Updated ASTRO SBRT model policy

The CyberKnife Coalition (CKC) is pleased to make you aware of a significant policy development supporting SBRT for the treatment of prostate and metastatic bone cancer. The American Society for Radiation Oncology (ASTRO) has just updated its model Stereotactic Body Radiation Therapy (SBRT) policy. This updated policy can be found on ASTRO’s website at:

https://www.astro.org/uploadedFiles/Main_Site/Practice_Management/Reimbursement/2013HPcoding%20guidelines_SBRT_Final.pdf

ASTRO’s new position on prostate cancer and bone metastases is as follows:

Prostate Cancer:

Many clinical studies supporting the efficacy and safety of SBRT in the treatment of prostate cancer have been published. At least one study has shown excellent five year biochemical control rates with very low rates of serious toxicity. Additionally, numerous studies have demonstrated the safety of SBRT for prostate cancer after a follow-up interval long enough (two to three years) to provide an opportunity to observe the incidence of late GU or GI toxicity. While it is necessary to observe patients treated for prostate cancer for extended intervals to gauge the rate of long term (beyond 10 years) biochemical control and overall survival, the interim results reported appear at least as good as other forms of radiotherapy administered to patients with equivalent risk levels followed for the same duration post-treatment.

It is ASTRO’s opinion that data supporting the use of SBRT for prostate cancer have matured to a point where SBRT could be considered an appropriate alternative for select patients with low to intermediate risk disease.

Bone Metastases:

SBRT has been demonstrated to achieve durable tumor control when treating lesions in vertebral bodies or the paraspinous region, where extra care must be taken to avoid excess irradiation of the spinal cord when tumor-ablative doses are administered. There is an important clinical distinction between the status of patients described above and patient with widely metastatic disease for whom palliation is the major objective. In one setting, a patient with limited metastatic disease and good performance status is treated with the intention of eradicating all known active disease or greatly reducing the total disease burden in a manner that can extend progression-free survival. For such a patient SBRT can be a reasonable therapeutic intervention. However, for uncomplicated, previously untreated bone metastases in a patient with widespread progressive disease in the spine or elsewhere, where the prognosis is unfavorable, it is generally appropriate to use a less technically complex form of palliative radiotherapy rather than SBRT.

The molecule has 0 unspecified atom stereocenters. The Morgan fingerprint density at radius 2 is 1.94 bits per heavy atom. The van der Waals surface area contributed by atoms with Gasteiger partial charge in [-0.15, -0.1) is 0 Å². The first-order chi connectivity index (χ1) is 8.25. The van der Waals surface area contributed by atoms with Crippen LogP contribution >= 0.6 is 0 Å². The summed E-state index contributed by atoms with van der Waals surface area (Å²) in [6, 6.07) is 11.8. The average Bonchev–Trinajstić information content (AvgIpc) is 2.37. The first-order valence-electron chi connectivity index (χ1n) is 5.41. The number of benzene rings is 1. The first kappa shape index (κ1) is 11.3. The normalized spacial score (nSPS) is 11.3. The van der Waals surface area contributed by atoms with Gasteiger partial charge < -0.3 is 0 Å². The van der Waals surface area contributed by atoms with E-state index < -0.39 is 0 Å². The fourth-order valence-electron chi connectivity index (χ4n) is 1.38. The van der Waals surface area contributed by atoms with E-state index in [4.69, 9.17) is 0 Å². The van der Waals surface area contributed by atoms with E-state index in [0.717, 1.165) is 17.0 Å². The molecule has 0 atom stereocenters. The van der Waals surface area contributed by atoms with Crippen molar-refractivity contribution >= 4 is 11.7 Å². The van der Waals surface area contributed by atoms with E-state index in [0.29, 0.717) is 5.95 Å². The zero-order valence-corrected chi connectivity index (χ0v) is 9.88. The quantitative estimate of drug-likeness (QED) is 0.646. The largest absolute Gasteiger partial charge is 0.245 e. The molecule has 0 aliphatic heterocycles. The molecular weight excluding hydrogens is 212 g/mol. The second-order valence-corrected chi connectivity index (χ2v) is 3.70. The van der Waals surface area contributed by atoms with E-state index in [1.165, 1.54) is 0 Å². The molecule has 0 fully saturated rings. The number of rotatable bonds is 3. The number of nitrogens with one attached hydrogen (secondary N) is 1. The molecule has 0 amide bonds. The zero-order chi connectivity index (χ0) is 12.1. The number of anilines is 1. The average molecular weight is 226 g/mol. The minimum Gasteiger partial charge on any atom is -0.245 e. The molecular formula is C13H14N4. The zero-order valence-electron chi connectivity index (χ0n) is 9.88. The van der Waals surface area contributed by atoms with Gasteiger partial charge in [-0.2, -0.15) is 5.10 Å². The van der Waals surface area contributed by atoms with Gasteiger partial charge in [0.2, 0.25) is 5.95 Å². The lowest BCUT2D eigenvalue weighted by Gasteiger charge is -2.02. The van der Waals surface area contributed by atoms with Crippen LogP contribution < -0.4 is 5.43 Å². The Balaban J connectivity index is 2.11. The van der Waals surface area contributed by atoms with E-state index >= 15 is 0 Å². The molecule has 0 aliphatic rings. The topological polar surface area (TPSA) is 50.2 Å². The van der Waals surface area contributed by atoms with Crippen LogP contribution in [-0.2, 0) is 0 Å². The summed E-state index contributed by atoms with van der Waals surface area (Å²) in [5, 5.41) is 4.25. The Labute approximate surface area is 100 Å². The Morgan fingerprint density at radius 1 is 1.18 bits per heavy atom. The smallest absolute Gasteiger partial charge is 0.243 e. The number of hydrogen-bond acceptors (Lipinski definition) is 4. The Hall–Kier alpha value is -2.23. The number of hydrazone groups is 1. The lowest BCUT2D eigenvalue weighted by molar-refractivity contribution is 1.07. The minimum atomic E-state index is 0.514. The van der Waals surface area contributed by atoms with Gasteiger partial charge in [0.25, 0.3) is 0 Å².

We wish to thank ASTRO for making these important changes to its model policy and for endorsing SBRT as an effective and safe treatment for prostate cancer and bone metastases. We look forward to working collaboratively with our member facilities and payers to ensure that appropriate patients have access to this important and technologically advancement treatment option.